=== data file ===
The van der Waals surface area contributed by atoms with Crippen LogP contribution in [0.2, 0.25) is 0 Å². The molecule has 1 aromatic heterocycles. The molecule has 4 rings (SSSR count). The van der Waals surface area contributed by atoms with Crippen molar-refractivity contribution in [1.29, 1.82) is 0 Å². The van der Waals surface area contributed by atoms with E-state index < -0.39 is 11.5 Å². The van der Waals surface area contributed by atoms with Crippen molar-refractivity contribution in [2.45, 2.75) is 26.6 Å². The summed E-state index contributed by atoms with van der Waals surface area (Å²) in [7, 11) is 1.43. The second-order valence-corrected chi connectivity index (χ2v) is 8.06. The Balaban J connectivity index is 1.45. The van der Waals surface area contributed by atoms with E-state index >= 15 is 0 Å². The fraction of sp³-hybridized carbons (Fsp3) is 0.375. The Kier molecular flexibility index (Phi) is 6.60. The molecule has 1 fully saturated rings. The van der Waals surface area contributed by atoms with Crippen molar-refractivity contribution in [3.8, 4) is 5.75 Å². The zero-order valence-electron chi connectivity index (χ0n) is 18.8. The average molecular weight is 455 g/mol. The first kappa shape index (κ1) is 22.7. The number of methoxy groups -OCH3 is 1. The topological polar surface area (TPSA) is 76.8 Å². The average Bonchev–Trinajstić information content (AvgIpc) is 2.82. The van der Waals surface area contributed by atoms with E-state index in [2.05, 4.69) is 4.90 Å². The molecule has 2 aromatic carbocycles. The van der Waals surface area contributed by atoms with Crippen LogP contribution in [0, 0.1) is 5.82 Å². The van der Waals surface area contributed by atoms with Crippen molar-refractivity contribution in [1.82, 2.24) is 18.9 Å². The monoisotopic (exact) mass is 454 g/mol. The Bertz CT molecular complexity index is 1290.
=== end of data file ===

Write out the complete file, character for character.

The van der Waals surface area contributed by atoms with Crippen LogP contribution in [0.2, 0.25) is 0 Å². The molecule has 1 aromatic heterocycles. The molecule has 4 rings (SSSR count). The van der Waals surface area contributed by atoms with Crippen molar-refractivity contribution in [1.29, 1.82) is 0 Å². The van der Waals surface area contributed by atoms with E-state index < -0.39 is 11.5 Å². The van der Waals surface area contributed by atoms with Crippen molar-refractivity contribution in [2.45, 2.75) is 26.6 Å². The summed E-state index contributed by atoms with van der Waals surface area (Å²) in [7, 11) is 1.43. The second-order valence-corrected chi connectivity index (χ2v) is 8.06. The Balaban J connectivity index is 1.45. The van der Waals surface area contributed by atoms with E-state index >= 15 is 0 Å². The fraction of sp³-hybridized carbons (Fsp3) is 0.375. The Kier molecular flexibility index (Phi) is 6.60. The molecule has 1 fully saturated rings. The van der Waals surface area contributed by atoms with Crippen molar-refractivity contribution in [3.8, 4) is 5.75 Å². The zero-order valence-electron chi connectivity index (χ0n) is 18.8. The average molecular weight is 455 g/mol. The first kappa shape index (κ1) is 22.7. The number of methoxy groups -OCH3 is 1. The topological polar surface area (TPSA) is 76.8 Å². The average Bonchev–Trinajstić information content (AvgIpc) is 2.82. The van der Waals surface area contributed by atoms with E-state index in [2.05, 4.69) is 4.90 Å². The molecule has 2 aromatic carbocycles. The van der Waals surface area contributed by atoms with Crippen LogP contribution in [0, 0.1) is 5.82 Å². The van der Waals surface area contributed by atoms with Crippen molar-refractivity contribution in [1.82, 2.24) is 18.9 Å². The monoisotopic (exact) mass is 454 g/mol. The Bertz CT molecular complexity index is 1290.